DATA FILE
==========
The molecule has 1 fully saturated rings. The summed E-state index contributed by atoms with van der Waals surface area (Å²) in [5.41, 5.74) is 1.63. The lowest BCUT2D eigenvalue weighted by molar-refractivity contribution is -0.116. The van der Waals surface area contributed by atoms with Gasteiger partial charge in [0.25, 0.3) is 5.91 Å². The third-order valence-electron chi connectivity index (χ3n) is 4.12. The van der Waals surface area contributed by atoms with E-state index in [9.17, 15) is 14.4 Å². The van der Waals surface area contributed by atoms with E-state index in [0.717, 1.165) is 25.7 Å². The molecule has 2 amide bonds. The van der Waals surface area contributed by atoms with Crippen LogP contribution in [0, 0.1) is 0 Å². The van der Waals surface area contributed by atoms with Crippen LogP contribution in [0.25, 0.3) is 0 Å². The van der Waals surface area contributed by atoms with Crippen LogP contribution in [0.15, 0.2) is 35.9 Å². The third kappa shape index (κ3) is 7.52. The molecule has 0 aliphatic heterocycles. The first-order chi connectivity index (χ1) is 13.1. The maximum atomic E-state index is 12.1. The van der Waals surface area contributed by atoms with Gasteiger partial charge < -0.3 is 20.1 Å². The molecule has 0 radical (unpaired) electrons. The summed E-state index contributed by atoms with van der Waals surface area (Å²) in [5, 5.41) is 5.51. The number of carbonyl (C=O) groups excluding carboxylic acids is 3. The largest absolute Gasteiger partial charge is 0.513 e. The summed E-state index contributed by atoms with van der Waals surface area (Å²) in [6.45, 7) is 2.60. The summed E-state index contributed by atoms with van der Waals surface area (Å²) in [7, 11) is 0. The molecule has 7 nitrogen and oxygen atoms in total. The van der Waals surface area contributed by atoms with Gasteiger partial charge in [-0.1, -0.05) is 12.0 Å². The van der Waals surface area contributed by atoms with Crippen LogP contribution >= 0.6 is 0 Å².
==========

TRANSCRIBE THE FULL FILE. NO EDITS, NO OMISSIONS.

The molecule has 1 fully saturated rings. The summed E-state index contributed by atoms with van der Waals surface area (Å²) in [5.41, 5.74) is 1.63. The lowest BCUT2D eigenvalue weighted by molar-refractivity contribution is -0.116. The van der Waals surface area contributed by atoms with Gasteiger partial charge in [0.25, 0.3) is 5.91 Å². The third-order valence-electron chi connectivity index (χ3n) is 4.12. The van der Waals surface area contributed by atoms with E-state index in [9.17, 15) is 14.4 Å². The van der Waals surface area contributed by atoms with E-state index in [0.717, 1.165) is 25.7 Å². The molecule has 2 amide bonds. The van der Waals surface area contributed by atoms with Crippen LogP contribution in [0, 0.1) is 0 Å². The van der Waals surface area contributed by atoms with Crippen LogP contribution in [0.25, 0.3) is 0 Å². The van der Waals surface area contributed by atoms with Crippen LogP contribution in [0.15, 0.2) is 35.9 Å². The third kappa shape index (κ3) is 7.52. The molecule has 0 aliphatic heterocycles. The first-order chi connectivity index (χ1) is 13.1. The maximum atomic E-state index is 12.1. The van der Waals surface area contributed by atoms with Gasteiger partial charge < -0.3 is 20.1 Å². The molecule has 0 radical (unpaired) electrons. The summed E-state index contributed by atoms with van der Waals surface area (Å²) in [5, 5.41) is 5.51. The number of carbonyl (C=O) groups excluding carboxylic acids is 3. The largest absolute Gasteiger partial charge is 0.513 e. The summed E-state index contributed by atoms with van der Waals surface area (Å²) in [6.45, 7) is 2.60. The summed E-state index contributed by atoms with van der Waals surface area (Å²) in [7, 11) is 0. The molecule has 7 nitrogen and oxygen atoms in total. The van der Waals surface area contributed by atoms with Gasteiger partial charge in [-0.1, -0.05) is 12.0 Å². The van der Waals surface area contributed by atoms with Crippen LogP contribution >= 0.6 is 0 Å².